Tower of Power horns still ignite the band’s jazzy rhythm and blues. (Timothy Cox Photo)
By Timothy Cox
Editor ‘n Chief
Seventies Soul Report
ALEXANDRIA, VA — It was a cold Wednesday night on Nov. 16, 2022, but a tad over 500 SRO (Standing Room Only) folks squeezed into the tight but comfortable confines of the Birchmere Music Hall to witness one of America’s still-existent and still great big bands – the Tower of Power.
With origins dating back to 1968, the band celebrated its 50th year in 2018. With their ability to blend funk, jazz, soul and some big band – ToP has managed to survive these many decades, while similar bands of its heyday, the 1970s, have dissolved onto oblivion.
Band co-founders Emilio “Mimi” Castillio and Steven “The Doctor” Kupka, are still the masterminds of this fine instrumental outfit. Proudly hailing from the East Bay neighborhoods of Oakland and San Francisco, these northern California gents created a uniquely soulful sound that has easily withstood the test of time.
Their Nov. 16, mid-week performance in Alexandria, Va. in suburban DC, attracted a throng of dedicated ToP fans, obviously those who have followed the band for many moons, since the late sixties and early 1970s. Importantly on this night, “Mimi,” introduced us to the band’s brand newest lead singer Mike Jerel, fresh from the popular network TV show ‘The Voice.’
Jerel is a super-talent. In addition to his multi-octave vocals, he plays trumpet and keyboards up-front, onstage. Stop! He’s almost too good. His vocals are piercingly high vs. mellow, moody and soulful. I wish they’d bring Marcus Scott back. In fact, I wish Lenny Williams would’ve never left. Why can’t he make a late-career return to the band that made him famous? Why not? It would do both he and ToP good honors to have Lenny back up-front as the lead vocals. I interviewed Lenny a few years ago, and it just didn’t seem like he was very interested in returning to his old glory group. He’s doing just fine as a solo singer.
So be it.
Setlist used by Tower of Power for the November 16th Performance
Meanwhile, the band’s most recent lead singer, Marcus Scott, was replaced after suffering from “lead singer’s disease,” according to the band’s longtime original drummer, David Garibaldi, Too bad, because the Memphis-born Scott filled the void and came very close to the stylings of the great Lenny Williams,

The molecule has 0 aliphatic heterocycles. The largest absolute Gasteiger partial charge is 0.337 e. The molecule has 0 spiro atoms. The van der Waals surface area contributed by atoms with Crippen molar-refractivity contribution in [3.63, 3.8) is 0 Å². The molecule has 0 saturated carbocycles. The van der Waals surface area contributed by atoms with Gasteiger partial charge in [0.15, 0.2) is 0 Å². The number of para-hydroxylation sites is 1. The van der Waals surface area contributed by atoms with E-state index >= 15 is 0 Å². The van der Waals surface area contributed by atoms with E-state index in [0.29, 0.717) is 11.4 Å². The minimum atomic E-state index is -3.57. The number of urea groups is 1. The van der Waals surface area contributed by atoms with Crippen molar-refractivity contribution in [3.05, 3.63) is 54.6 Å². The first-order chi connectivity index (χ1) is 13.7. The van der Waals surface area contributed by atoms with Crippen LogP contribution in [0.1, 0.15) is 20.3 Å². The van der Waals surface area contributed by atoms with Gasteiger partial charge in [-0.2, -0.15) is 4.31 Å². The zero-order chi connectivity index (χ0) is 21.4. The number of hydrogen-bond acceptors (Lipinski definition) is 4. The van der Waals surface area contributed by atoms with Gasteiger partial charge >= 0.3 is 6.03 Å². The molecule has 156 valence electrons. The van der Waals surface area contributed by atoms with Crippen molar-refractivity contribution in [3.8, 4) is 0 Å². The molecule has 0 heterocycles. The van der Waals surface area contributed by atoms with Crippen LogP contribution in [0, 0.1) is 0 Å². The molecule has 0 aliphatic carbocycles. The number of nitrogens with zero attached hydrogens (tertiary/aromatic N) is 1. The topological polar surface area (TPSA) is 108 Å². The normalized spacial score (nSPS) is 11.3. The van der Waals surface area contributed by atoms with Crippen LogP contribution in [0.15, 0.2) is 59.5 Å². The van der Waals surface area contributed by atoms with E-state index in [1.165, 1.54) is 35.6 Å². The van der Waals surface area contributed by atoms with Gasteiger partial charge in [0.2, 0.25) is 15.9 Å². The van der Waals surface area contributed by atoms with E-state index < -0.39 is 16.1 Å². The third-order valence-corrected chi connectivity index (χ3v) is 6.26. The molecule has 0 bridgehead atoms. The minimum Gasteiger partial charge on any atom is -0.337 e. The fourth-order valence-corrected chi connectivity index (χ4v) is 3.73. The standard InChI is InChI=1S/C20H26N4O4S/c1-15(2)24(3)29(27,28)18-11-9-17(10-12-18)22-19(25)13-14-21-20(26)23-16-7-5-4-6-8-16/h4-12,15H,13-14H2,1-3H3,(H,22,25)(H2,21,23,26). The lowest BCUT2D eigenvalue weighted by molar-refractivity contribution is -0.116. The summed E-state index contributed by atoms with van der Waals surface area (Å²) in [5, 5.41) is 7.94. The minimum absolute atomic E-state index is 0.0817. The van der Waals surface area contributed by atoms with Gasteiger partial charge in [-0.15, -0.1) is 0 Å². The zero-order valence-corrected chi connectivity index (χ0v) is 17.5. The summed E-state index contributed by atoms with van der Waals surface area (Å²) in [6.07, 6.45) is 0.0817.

This reporter was fortunate enough to hangout backstage with Mimi and the boys, thanks to saxophonist Tommy Politzer, who led me backstage in order to meet my high school band drum-kit hero – the great Garibaldi. From 1972 thru ’76, David was my favorite drummer and provided me with the rhythmic soundtrack I still utilize to this day, on my own gigs. And not thru Youtube or computer graphics, but via my 12-inch LPs, 45-singles and stereophonic headphones.
DG was very humble and appreciative of my appreciation of him.
Back to the show: ToP played many of the familiar hits that often brought parts of the audience to their feet. Their setlist consisted of the following ToP favorites, like:”Your Still a Young Man,” “Only So Much Oil (in the ground), “Don’t Change Horses,” “Soul Vaccination,” “Maybe It’ll Rub Off,” “Squib Cakes” and the ultimate question, “What Is Hip?”
The encore,”Say the Least, You’re the Most,” was a surprise icing to a wonderful night of funk n soul.
Thankfully, the ToP horns are just as tight and funky as they were back in the day. Old school fans will recall when Mimi and nem recorded with Larry Graham and Graham Central Station. “Feel the Need” quickly comes to mind.
I personally also recall playing ‘This Time It’s Real” prior to our morning announcements as a sophomore at Beaver Falls Area Senior High School near Pittsburgh.
As a music critic, I cannot shirk my duties and not reveal the band’s apparent weaknesses. While ToP fans appreciate the group’s obvious love for the Godfather of Soul, James Brown, to me, this is where ToP’shortfalls are highly exposed.
The ill fit arises during their JB Medley. The ToP-penned “Still Be Diggin on James Brown,” works fine, and is now a welcome staple for the band’s performances. However, tunes like “Soul Power” lacks in the grit ‘n power compared to the original funk ‘n swagger from them JBs, ala Maceo Parker, Fred Wesley, St. Clair Pinckney, Pee Wee Ellis, Melvin Parker and Bootsy Collins.
Perhaps the horn parts are just too precise, while the JB horns always provided a lil more of a natural groovey swing compared with ToP’s brilliant intensity and exactness.
On another level, but similar – ToP does a brilliant version of “Loveland,” as originally performed by Charles ‘Wright & the 103rd Street Rhythm Band, another Northern California soul group from the 1970s.
Therefore – Hey Mimi, you may wanna consider adding “Loveland” to your setlist for upcoming gigs in place of one of the JB covers. Drummer James Gadsen, original lead singer of “Loveland,” would be mighty proud to hear his jam being played by you all.
(Editor’s Note: I personally wanted to give shout-outs to Bill and Becky Nickolay of Daly City/Millbrae, California. The couple flew from Cali to celebrate the ToP show with their longtime friend, Beverly Gonzludo of Stafford, Va. Ms. BG, a brain cancer survivor, joined her husband and children to celebrate the show with their friends Bill and Becky for this special evening with the Tower of Power band. Also, a special shoutout to Doctor MP Kesselring who was unable to make the trip, due to required surgery on her left foot. Get well soon, Dr. Patty.)